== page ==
BATTLE CREEK, Mich. -- Two weeks after he arrived in Battle Creek, Mich., to help an old friend with pastoral duties, former Twin Cities Archbishop John Nienstedt has left amid a swirl of criticism.
“After discussions with the archbishop conveying the expressed concerns by the faithful people of our community, he offered to withdraw from the diocese and I agreed,” the Rev. John Fleckenstein wrote in a letter to parishioners Thursday. “Archbishop Nienstedt has a deep concern for the church, and in light of the unintended discord that his presence was causing, he decided that this would be the best course of action so the church can remain focused on its mission.”
Nienstedt, who became archbishop of the Archdiocese of St. Paul and Minneapolis in 2008, had been a controversial figure leading up to his resignation in June of last year.
He had come under fire for his stance on gay marriage and his refusal to step down after a whistleblower said in 2013 that he and other top brass had played a role in protecting credibly accused predatory priests.
He resigned 10 days after the Ramsey County attorney’s office filed criminal charges against the archdiocese, saying church leadership failed to protect children by covering up for a sexually abusive priest now in prison. Nienstedt and Auxiliary Bishop Lee Anthony Piche resigned simultaneously.
Nienstedt had also been the center of a separate investigation, which he commissioned in 2014 to clear his name, after allegations that he’d had inappropriate sexual relationships with men. He has denied those allegations, though results of the probe have yet to be publicly released.
Attorneys for the law firm Greene Espel said their investigation was completed in August 2014. In June 2015, shortly after Nienstedt’s resignation, Minnesota Public Radio published a report saying the archdiocese had interfered with the investigation when it appeared the results would not have the intended result of vindicating the archbishop.
Also under Nienstedt’s watch, the archdiocese filed for Chapter 11 bankruptcy, citing an operating deficit and mounting clergy sexual abuse lawsuits.
It wasn’t long after his move to Michigan that his controversial past caught up with him.
Nienstedt traveled to Battle Creek on Jan. 6 to help out as an assistant pastor at St. Philip Roman Catholic Church, part of the Diocese of Kalamazoo.
The pastor there, Fleckenstein, announced Nienstedt’s arrival in a church bulletin, saying that he’s known Nienstedt for about 20 years and that Nienstedt would stay for about six months while Fleckenstein dealt with medical issues.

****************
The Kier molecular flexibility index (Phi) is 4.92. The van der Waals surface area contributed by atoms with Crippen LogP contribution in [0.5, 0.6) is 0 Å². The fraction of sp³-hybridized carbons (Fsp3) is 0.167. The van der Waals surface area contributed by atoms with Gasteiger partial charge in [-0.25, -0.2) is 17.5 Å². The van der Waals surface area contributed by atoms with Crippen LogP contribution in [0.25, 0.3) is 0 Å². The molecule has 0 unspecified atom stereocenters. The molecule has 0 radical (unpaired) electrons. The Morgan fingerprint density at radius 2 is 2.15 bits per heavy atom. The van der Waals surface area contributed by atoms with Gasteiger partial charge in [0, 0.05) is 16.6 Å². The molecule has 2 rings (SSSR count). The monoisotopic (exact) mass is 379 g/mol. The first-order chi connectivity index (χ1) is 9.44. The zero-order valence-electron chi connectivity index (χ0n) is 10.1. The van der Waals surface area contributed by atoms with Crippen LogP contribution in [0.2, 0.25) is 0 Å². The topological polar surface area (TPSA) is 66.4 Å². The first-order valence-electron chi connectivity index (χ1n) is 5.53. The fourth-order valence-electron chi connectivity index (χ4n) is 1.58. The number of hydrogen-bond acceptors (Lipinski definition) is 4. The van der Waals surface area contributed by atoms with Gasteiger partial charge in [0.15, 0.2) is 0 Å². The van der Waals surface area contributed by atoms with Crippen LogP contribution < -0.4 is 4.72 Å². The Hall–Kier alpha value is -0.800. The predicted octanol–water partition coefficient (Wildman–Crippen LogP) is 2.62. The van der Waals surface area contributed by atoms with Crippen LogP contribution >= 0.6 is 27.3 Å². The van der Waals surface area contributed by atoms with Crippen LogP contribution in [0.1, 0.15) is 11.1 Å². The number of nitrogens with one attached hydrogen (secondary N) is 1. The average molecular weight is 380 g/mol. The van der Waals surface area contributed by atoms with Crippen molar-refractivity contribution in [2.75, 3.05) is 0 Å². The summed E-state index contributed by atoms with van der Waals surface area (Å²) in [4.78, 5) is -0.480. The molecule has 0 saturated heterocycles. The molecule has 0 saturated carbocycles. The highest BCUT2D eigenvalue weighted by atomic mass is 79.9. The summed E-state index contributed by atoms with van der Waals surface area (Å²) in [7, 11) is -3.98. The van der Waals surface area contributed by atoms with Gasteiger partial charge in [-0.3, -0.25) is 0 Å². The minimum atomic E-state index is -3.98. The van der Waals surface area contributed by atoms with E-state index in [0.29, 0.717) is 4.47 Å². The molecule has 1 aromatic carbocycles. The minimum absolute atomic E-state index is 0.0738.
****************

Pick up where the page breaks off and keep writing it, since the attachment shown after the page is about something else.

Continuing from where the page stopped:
After media reports surfaced days after Nienstedt’s quiet move to the Michigan parish, the Diocese of Kalamazoo sent a letter to parents of a Catholic school there to address “recent concerns expressed regarding Archbishop John C. Nienstedt’s temporary stay in the diocese.”
Nienstedt “voluntarily offered his assistance” and “has not been appointed, assigned or ‘hired’ by the diocese,” the letter said. Nienstedt was considered “a priest in good standing,” but was not “scheduled” for any interactions with schools.
The letter, signed by the Vicar General, Msgr. Michael Osborn, said, “We regret that this important information was not more widely distributed, as was originally intended.”
The backlash was immediate from parishioners who criticized church leaders for bringing in the archbishop.
In an letter published by the Battle Creek Enquirer last week, a parishioner and mother wrote of her concerns and excoriated Kalamazoo diocesan leaders for green-lighting Nienstedt’s move.
“You urge ‘reason and charity,’ as though we’re expressing unfounded or mild concerns, as though there is no evidence or information to warrant caution,” Samantha Pearl’s letter said. “Let us be honest, Bishop (Paul) Bradley, your permission to allow this to happen, despite the repeated and egregious failure of Archbishop Nienstedt to protect children, suggests you place the protection of this man and his reputation above the protection of our children.”
Diocese Bishop Paul Bradley issued a letter Thursday, apologizing for the ordeal.
“Archbishop Nienstedt’s presence has unintentionally brought about a sense of disunity, fear, and hurt to many of you during this brief period of time,” Bradley wrote. “As your spiritual father and shepherd, I regret that more than words can express. While I made every effort to ensure that there were no canonical restrictions regarding the exercise of Archbishop Nienstedt’s priestly ministry at St. Philip Parish, I should have foreseen the full impact and strong emotional reaction to his presence in the Diocese.”
Nienstedt did not respond to a request for comment Thursday.